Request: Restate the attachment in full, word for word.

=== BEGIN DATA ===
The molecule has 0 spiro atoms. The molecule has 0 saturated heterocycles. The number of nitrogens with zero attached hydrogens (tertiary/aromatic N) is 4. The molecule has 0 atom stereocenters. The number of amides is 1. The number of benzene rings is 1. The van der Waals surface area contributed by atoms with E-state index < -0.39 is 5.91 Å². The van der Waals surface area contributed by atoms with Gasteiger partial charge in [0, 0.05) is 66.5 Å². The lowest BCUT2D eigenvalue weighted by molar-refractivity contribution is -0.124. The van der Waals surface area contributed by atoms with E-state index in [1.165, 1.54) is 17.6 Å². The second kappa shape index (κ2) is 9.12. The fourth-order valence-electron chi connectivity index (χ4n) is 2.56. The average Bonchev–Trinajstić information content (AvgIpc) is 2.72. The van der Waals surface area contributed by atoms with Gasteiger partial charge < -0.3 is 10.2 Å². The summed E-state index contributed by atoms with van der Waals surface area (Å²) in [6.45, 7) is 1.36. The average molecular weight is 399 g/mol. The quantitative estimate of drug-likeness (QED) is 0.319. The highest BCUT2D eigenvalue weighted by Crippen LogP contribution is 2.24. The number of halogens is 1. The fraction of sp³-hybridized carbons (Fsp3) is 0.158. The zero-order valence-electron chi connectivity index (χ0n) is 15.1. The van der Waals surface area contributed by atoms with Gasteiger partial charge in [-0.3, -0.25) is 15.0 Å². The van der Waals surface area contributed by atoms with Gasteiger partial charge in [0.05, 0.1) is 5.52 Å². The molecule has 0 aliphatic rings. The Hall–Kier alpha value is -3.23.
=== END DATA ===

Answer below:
The molecule has 0 spiro atoms. The molecule has 0 saturated heterocycles. The number of nitrogens with zero attached hydrogens (tertiary/aromatic N) is 4. The molecule has 0 atom stereocenters. The number of amides is 1. The number of benzene rings is 1. The van der Waals surface area contributed by atoms with E-state index < -0.39 is 5.91 Å². The van der Waals surface area contributed by atoms with Gasteiger partial charge in [0, 0.05) is 66.5 Å². The lowest BCUT2D eigenvalue weighted by molar-refractivity contribution is -0.124. The van der Waals surface area contributed by atoms with E-state index in [1.165, 1.54) is 17.6 Å². The second kappa shape index (κ2) is 9.12. The fourth-order valence-electron chi connectivity index (χ4n) is 2.56. The average Bonchev–Trinajstić information content (AvgIpc) is 2.72. The van der Waals surface area contributed by atoms with Gasteiger partial charge < -0.3 is 10.2 Å². The summed E-state index contributed by atoms with van der Waals surface area (Å²) in [6.45, 7) is 1.36. The average molecular weight is 399 g/mol. The quantitative estimate of drug-likeness (QED) is 0.319. The highest BCUT2D eigenvalue weighted by Crippen LogP contribution is 2.24. The number of halogens is 1. The fraction of sp³-hybridized carbons (Fsp3) is 0.158. The zero-order valence-electron chi connectivity index (χ0n) is 15.1. The van der Waals surface area contributed by atoms with Gasteiger partial charge in [-0.3, -0.25) is 15.0 Å². The van der Waals surface area contributed by atoms with Gasteiger partial charge in [0.05, 0.1) is 5.52 Å². The molecule has 0 aliphatic rings. The Hall–Kier alpha value is -3.23.